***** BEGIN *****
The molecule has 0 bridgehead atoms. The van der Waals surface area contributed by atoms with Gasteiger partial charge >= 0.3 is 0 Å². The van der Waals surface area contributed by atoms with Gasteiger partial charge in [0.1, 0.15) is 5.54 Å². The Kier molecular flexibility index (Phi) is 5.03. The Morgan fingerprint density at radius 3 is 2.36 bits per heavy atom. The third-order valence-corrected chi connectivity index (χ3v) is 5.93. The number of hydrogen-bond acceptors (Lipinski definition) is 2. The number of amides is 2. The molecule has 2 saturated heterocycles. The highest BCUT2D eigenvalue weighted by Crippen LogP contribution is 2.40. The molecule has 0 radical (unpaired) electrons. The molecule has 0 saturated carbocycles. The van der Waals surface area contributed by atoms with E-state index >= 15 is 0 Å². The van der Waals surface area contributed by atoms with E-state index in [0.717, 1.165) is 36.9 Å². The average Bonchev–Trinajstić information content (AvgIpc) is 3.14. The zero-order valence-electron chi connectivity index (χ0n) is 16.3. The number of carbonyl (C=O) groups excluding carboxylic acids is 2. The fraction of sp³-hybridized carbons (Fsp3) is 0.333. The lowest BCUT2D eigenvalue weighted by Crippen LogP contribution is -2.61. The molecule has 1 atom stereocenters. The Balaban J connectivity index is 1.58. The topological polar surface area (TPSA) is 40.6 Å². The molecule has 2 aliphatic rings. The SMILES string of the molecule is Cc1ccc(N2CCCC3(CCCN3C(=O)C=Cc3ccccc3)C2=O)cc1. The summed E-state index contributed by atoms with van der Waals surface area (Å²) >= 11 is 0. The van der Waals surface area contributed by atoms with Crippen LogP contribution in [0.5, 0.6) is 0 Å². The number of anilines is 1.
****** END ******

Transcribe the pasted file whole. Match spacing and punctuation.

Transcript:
The molecule has 0 bridgehead atoms. The van der Waals surface area contributed by atoms with Gasteiger partial charge >= 0.3 is 0 Å². The van der Waals surface area contributed by atoms with Gasteiger partial charge in [0.1, 0.15) is 5.54 Å². The Kier molecular flexibility index (Phi) is 5.03. The Morgan fingerprint density at radius 3 is 2.36 bits per heavy atom. The third-order valence-corrected chi connectivity index (χ3v) is 5.93. The number of hydrogen-bond acceptors (Lipinski definition) is 2. The number of amides is 2. The molecule has 2 saturated heterocycles. The highest BCUT2D eigenvalue weighted by Crippen LogP contribution is 2.40. The molecule has 0 radical (unpaired) electrons. The molecule has 0 saturated carbocycles. The van der Waals surface area contributed by atoms with E-state index >= 15 is 0 Å². The van der Waals surface area contributed by atoms with E-state index in [0.717, 1.165) is 36.9 Å². The average Bonchev–Trinajstić information content (AvgIpc) is 3.14. The zero-order valence-electron chi connectivity index (χ0n) is 16.3. The number of carbonyl (C=O) groups excluding carboxylic acids is 2. The fraction of sp³-hybridized carbons (Fsp3) is 0.333. The lowest BCUT2D eigenvalue weighted by Crippen LogP contribution is -2.61. The molecule has 1 atom stereocenters. The Balaban J connectivity index is 1.58. The topological polar surface area (TPSA) is 40.6 Å². The molecule has 2 aliphatic rings. The SMILES string of the molecule is Cc1ccc(N2CCCC3(CCCN3C(=O)C=Cc3ccccc3)C2=O)cc1. The summed E-state index contributed by atoms with van der Waals surface area (Å²) >= 11 is 0. The van der Waals surface area contributed by atoms with Crippen LogP contribution in [0.5, 0.6) is 0 Å². The number of anilines is 1.